Call me skeptical, but the new Apple Series 4 watch, touted as having a “serious role as a clinical health tracker” makes me worry that it’s going to fire up the hypochondriacs.
About to be on the market, the watch has improved heart rate sensor; a new feature that detects atrial fibrillation; and the capability of recording an ECG/EKG – an electrocardiogram.
I wrote a post about my brother in law with his app for detecting arrhythmias with his i-phone – and how in my opinion it has encouraged the hypochondriacle tendency that he has at the best of times.
Partly because it was so imprecise in telling if he was having a true arrhythmia – which makes me wonder how much better this watch will be. His app reporting “possible atrial fibrillation” merely fanned the flames of my brother in law’s health anxieties.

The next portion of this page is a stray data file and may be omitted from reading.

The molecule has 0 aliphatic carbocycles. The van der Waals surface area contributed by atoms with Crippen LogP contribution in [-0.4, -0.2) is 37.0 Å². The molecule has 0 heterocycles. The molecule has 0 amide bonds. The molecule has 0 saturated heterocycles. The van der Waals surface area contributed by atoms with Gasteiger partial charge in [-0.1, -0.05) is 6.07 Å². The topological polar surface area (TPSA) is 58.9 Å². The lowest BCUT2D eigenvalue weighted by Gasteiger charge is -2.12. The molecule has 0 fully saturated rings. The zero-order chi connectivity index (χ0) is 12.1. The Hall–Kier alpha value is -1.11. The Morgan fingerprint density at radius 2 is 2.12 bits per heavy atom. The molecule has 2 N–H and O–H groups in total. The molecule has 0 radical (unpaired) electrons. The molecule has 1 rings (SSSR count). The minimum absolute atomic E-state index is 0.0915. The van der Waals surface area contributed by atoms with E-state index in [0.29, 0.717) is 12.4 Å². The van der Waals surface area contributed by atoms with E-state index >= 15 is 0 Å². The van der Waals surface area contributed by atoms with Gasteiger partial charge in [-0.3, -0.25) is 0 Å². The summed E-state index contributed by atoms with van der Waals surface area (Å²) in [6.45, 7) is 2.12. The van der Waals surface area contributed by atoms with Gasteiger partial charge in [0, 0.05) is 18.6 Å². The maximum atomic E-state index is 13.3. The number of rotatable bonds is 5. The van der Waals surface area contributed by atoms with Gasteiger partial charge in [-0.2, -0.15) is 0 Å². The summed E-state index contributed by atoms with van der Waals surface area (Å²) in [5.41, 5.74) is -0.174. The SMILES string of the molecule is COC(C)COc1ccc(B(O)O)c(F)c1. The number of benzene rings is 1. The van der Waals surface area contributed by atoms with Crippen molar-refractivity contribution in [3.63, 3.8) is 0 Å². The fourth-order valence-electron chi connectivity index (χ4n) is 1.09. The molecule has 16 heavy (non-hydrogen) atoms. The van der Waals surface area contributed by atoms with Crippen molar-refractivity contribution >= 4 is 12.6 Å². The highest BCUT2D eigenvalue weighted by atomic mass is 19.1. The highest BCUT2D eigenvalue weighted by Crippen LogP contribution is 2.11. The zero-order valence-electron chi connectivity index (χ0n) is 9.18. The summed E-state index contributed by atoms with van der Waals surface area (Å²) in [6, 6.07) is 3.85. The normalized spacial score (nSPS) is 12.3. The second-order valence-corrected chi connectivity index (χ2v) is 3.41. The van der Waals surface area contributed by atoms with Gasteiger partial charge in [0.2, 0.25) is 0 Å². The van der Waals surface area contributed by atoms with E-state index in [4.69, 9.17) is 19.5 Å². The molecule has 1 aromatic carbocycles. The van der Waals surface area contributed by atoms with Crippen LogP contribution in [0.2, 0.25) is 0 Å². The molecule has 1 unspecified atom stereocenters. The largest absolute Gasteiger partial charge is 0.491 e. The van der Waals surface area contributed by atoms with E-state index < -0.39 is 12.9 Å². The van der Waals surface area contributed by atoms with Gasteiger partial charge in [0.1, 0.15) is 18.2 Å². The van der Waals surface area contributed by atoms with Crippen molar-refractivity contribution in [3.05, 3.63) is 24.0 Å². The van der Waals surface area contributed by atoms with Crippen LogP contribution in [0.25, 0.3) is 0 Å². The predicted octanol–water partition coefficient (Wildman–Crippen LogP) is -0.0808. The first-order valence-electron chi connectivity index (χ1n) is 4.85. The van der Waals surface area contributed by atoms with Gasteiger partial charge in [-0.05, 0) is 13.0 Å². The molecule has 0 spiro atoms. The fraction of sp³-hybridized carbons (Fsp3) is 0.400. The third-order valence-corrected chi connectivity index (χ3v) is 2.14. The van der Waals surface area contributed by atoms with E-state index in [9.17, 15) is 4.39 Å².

It’s the same sort of issue as people going to medical websites – especially those that are not easy to understand or have funky information (the National Center for Complimentary and Alternative Medicine – the NCCAM – at www.nccam.nih.govhas good information on how to know the reliability of a website).
It’s a delicate balance between people being informed about health issues and getting to be convinced they are unwell. Being too suggestible – like medical students who become convinced they are suffering from every new ailment they learn about.
Siri Takes Charge
Another feature of the series 4 watch is that it can detect when you fall. And then if you haven’t moved, Siri “will initiate an emergency call.”
To whom is my question – there are already apps that snitch to your doctor’s office when you haven’t refilled your medicines on time. And heart defibrillators with built in GPS so when you have a life threatening arrhythmia and collapse in the gutter, someone will know where to find you.
But is that someone going to be your doctor – who is already running late and overwhelmed with busy work?
I should be welcoming this improved monitoring of everyone’s health and fitness I suppose. But as I say, I’m skeptical.